The bill establishes in the Court of Claims an office to be known as the Office of the Public Access Counselor.  The Office of the Public Access Counselor is under the supervision of a Public Access Counselor (hereafter "Counselor") appointed by the Chief Justice of the Supreme Court.  The Counselor must have been admitted to practice as an attorney at law, and must be engaged in the practice of law, in Ohio.  The Chief Justice must appoint the Counselor for a term of four years and may remove the Counselor for cause.  If a vacancy occurs in the office of Public Access Counselor, the Chief Justice must appoint a successor to serve the remainder of the Counselor's unexpired term.  The successor appointed to fill a vacancy in that office must have been admitted to practice as an attorney at law, and must be engaged in the practice of law, in Ohio.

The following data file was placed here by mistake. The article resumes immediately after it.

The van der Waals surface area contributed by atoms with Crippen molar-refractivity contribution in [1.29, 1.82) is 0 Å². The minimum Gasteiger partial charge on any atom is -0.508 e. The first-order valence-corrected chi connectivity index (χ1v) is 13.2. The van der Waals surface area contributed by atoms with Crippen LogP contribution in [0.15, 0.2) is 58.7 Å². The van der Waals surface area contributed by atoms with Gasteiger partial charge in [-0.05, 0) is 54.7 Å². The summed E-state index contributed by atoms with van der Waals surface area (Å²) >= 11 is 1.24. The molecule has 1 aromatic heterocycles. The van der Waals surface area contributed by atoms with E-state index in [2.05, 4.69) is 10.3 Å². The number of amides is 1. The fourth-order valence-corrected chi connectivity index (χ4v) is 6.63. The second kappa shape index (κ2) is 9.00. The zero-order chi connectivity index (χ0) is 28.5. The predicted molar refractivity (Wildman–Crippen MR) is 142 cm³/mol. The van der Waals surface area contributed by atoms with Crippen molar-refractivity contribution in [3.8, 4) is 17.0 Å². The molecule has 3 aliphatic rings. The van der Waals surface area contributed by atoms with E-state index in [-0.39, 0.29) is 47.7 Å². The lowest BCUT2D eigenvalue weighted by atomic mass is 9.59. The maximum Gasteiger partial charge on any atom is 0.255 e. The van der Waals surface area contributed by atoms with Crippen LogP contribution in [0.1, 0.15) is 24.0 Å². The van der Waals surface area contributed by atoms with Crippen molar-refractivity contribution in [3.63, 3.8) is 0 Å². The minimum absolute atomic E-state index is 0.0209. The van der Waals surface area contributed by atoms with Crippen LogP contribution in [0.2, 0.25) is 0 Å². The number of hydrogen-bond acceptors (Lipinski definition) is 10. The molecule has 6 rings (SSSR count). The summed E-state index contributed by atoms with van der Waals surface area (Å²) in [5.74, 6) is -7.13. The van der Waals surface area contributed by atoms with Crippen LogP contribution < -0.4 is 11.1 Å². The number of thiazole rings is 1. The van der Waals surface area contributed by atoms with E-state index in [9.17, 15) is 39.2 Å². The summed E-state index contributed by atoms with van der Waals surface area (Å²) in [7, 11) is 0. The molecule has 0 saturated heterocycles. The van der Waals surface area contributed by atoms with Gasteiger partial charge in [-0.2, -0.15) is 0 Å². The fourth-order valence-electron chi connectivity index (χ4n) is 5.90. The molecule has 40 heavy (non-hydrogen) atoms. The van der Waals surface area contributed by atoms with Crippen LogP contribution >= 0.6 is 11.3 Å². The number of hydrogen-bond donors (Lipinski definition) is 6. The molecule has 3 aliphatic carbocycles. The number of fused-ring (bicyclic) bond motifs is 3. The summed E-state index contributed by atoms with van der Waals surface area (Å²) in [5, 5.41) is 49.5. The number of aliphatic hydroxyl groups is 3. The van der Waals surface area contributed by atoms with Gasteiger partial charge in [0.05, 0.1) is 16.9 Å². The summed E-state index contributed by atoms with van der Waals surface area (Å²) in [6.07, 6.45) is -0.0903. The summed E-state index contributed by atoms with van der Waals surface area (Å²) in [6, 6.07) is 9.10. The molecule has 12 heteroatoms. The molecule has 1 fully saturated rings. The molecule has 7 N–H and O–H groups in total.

The bill prohibits the Counselor from engaging in any profession, occupation, practice, or business that may conflict with the Counselor's duties under the bill.  The Counselor may appoint any employees necessary to carry out the duties and functions of that office.  (R.C. 2743.31.)
Duties of Counselor
The bill provides the duties of the Public Access Counselor as follows (R.C. 2743.32(A)) (see "Definitions," below, for definitions of italicized terms):
(1) Assist the Attorney General in developing and providing training programs and seminars as described above in "Duties and functions of Attorney General."
(2) Receive any informal complaint filed by any person under the bill alleging a public entity's denial of any of the person's rights under the public access laws and engage in dispute resolution to encourage the parties to reach an agreement as described below in "Informal complaint" and "Formal complaint";
(3) Receive any formal complaint filed by any person under the bill alleging a public entity's denial of any of the person's rights under the public access laws, investigate the allegations in the formal complaint, and issue an advisory opinion regarding any of the person's rights that is the subject of the formal complaint;
(4) Make recommendations to the General Assembly and to the Supreme Court concerning ways to improve public access to public records and to ensure public attendance at public meetings.